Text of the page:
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Bifrenaria 12 pages

Bifrenaria atropurpurea Black-Purple Bifernaria Bifrenaria aureofulva
Golden-Red-Yellow Bifrenaria 
Bifrenaria calcarata Rectangular Bulbed Bifrenaria Bifrenaria charlesworthii Charlesworth's Bifrenaria
Bifrenaria harrisoniae Harrison's Bifrenaria Bifrenaria inodora
Odorless Bifrenaria
Bifrenaria leucorrhoda
White-Rose-Red Bifrenaria
 Bifrenaria racemosa
Racemose Bifrenaria
Bifrenaria silvana
Forest-Dwelling Bifrenaria
Bifrenaria stefanae Stefana's Bifrenaria Bifrenaria tyrianthina
 Purple Blooming Bifrenaria
Bifrenaria vitellina
Yolk-Yellow Bifrenaria



Bifrenaria atropurpurea
Bifrenaria aureofulva
Bifrenaria calcarata
Bifrenaria charlesworthii
Bifrenaria harrisoniae
Bifrenaria inodora
Bifrenaria leucorrhoda
Bifrenaria racemosa
Bifrenaria silvana
Bifrenaria stefanae
Bifrenaria steyermarkii
Bifrenaria tyrianthina
Bifrenaria venezuelana
Bifrenaria verboonenii
Bifrenaria vitellina
Bifrenaria wittigii
Bifrenaria, abbreviated Bif. in horticultural trade, is a genus of plant in family Orchidaceae. It contains 20 species found in Panama, Trinidad and South America. There are no known uses for them, but their abundant, and at first glance artificial, flowers, make them favorites of orchid growers.

The genus can be split in two clearly distinct groups: one of highly robust plants with large flowers, that encompass the first species to be classified under the genus Bifrenaria; other of more delicate plants with smaller flowers occasionally classified as Stenocoryne or Adipe. There are two additional species that are normally classified as Bifrenaria, but which molecular analysis indicate to belong to different orchid groups entirely. One is Bifrenaria grandis which is endemic to Bolívia and which is now placed in Lacaena,[2] and Bifrenaria steyermarkii, an inhabitant of the northern Amazon Forest, which does not have an alternative classification.
Bifrenaria tyrianthina showing the prominent banana-like pseudobulbs of larger species.
By contrast, the pseudobulbs of smaller species, such as this Bifrenaria racemosa, a much less noticeable.

Bifrenaria are generally robust plants, of sympodial growth, between ten and sixty centimeters tall. They are characterized by round-section root with thick velamen, four-angled fleshy pseudobulbs of one internode, often basally protected by dried sheaths and with only one apical leaf(except for Bifrenaria steyermarkii, which occasionally has two), plicate (fan-folded) enervated leathery leaves, yet malleable and not exceedingly thick, with a pseudo-petiole of basal round section, and a basal inflorescences bearing up to ten flowers, which seldom surpass the leaves' length.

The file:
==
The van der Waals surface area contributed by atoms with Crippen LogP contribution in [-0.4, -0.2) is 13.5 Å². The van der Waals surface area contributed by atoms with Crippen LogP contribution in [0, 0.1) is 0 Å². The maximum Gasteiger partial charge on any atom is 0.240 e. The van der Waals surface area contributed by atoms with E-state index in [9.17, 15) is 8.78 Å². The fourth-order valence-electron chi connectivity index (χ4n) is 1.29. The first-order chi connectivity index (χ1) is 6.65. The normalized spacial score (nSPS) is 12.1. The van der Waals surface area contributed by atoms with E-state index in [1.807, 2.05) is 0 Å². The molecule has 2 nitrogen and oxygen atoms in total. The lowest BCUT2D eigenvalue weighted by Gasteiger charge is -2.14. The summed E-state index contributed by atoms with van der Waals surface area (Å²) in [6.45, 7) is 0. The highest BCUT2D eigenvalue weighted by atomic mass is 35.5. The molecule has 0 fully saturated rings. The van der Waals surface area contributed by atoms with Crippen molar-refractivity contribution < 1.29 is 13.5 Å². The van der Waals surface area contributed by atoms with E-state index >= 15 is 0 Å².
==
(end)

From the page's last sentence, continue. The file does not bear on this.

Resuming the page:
Bifrenaria flowers are strongly scented, they have sepals slightly larger than the petals, with the lateral ones basally united to the column foot forming a calcar with truncated extremity.The column is slightly arching, generally without wings or any other appendages, bearing a foot which the labellum is hinged to, whose shape varies, articulated to the column, with a longitudinal channeled callus often with a basal claw. Flowers show two elongated stipes, hardy ever one, at least twice longer than wide, with salient viscidium, visible caudicles and retinacle in inverted positions. The superposed pollinia number four, and are protected by a deciduous incumbent anther. Fruits are green, erect or pendulous; they take about eight months to ripe and hold hundreds of thousand yellowish or brownish elongated seeds up to 0.35 mm long.[7] Among all the mentioned, the main characteristic distinguishing Bifrenaria from its closest relatives is the presence of the calcar. Other important characters are the four-sided single-leaved pseudobulbs besides the raceme inflorescence with two to ten flowers.

Little is known about pollination in Bifrenaria. Apparently the only existing records report the presence of some large species' pollinia observed on the back of male Eufriesea violacea bees (Euglossinae), and of Bombus brasiliensis (Bombini). Although there are no reports of flower pollination being directly observed, a paper published in 2006 studied the micromorphology of the labellum in Bifrenaria species, looking for substances useful to insects as food. The absence of such substances on the densely pubescent surface of most Bifrenaria labelli seems to indicate possible pollination by large bees as the major mean. Another indicator of this possibility is the strong smell emanated by species like B. tetragona which are similar to those of plants in other families which are also pollinated by these bees. The smaller pubescent species may be pollinated by smaller bees, while the smooth ones, which have strong colored flowers, as B. aureofulva, might be pollinated by hummingbirds.

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